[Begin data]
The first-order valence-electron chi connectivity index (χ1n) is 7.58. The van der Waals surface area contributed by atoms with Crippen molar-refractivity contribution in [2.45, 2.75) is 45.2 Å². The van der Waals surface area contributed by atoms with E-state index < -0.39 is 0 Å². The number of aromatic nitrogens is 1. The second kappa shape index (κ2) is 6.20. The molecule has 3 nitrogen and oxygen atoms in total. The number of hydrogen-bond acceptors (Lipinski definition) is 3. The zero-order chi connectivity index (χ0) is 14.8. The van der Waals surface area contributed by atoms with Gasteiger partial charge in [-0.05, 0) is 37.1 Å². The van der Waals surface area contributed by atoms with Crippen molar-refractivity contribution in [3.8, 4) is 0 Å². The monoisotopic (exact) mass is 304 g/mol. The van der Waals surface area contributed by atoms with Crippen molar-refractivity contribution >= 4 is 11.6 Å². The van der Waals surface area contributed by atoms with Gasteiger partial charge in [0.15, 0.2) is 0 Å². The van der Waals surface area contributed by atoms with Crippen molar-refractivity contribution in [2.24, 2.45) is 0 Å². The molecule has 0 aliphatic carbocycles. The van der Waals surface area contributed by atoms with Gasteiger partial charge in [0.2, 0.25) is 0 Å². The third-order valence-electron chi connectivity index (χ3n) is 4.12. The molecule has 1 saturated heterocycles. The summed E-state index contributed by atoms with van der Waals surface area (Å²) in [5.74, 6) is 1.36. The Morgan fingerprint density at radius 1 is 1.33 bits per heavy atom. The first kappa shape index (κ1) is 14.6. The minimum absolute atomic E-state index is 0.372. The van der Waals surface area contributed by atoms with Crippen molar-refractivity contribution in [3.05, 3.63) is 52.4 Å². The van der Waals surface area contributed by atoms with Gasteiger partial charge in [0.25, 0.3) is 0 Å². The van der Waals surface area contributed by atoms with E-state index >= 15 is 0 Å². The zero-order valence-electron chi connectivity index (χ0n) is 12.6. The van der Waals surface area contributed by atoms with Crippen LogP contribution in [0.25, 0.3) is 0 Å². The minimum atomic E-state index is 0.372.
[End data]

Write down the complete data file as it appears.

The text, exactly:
The first-order valence-electron chi connectivity index (χ1n) is 7.58. The van der Waals surface area contributed by atoms with Crippen molar-refractivity contribution in [2.45, 2.75) is 45.2 Å². The van der Waals surface area contributed by atoms with E-state index < -0.39 is 0 Å². The number of aromatic nitrogens is 1. The second kappa shape index (κ2) is 6.20. The molecule has 3 nitrogen and oxygen atoms in total. The number of hydrogen-bond acceptors (Lipinski definition) is 3. The zero-order chi connectivity index (χ0) is 14.8. The van der Waals surface area contributed by atoms with Gasteiger partial charge in [-0.05, 0) is 37.1 Å². The van der Waals surface area contributed by atoms with Crippen molar-refractivity contribution in [3.8, 4) is 0 Å². The monoisotopic (exact) mass is 304 g/mol. The van der Waals surface area contributed by atoms with Crippen molar-refractivity contribution >= 4 is 11.6 Å². The van der Waals surface area contributed by atoms with Gasteiger partial charge in [0.15, 0.2) is 0 Å². The van der Waals surface area contributed by atoms with Crippen molar-refractivity contribution in [2.24, 2.45) is 0 Å². The molecule has 0 aliphatic carbocycles. The van der Waals surface area contributed by atoms with Gasteiger partial charge in [0.2, 0.25) is 0 Å². The third-order valence-electron chi connectivity index (χ3n) is 4.12. The molecule has 1 saturated heterocycles. The summed E-state index contributed by atoms with van der Waals surface area (Å²) in [5.74, 6) is 1.36. The Morgan fingerprint density at radius 1 is 1.33 bits per heavy atom. The first kappa shape index (κ1) is 14.6. The minimum absolute atomic E-state index is 0.372. The van der Waals surface area contributed by atoms with Crippen molar-refractivity contribution in [3.05, 3.63) is 52.4 Å². The van der Waals surface area contributed by atoms with Gasteiger partial charge in [0.25, 0.3) is 0 Å². The van der Waals surface area contributed by atoms with E-state index >= 15 is 0 Å². The zero-order valence-electron chi connectivity index (χ0n) is 12.6. The van der Waals surface area contributed by atoms with Crippen LogP contribution in [0.25, 0.3) is 0 Å². The minimum atomic E-state index is 0.372.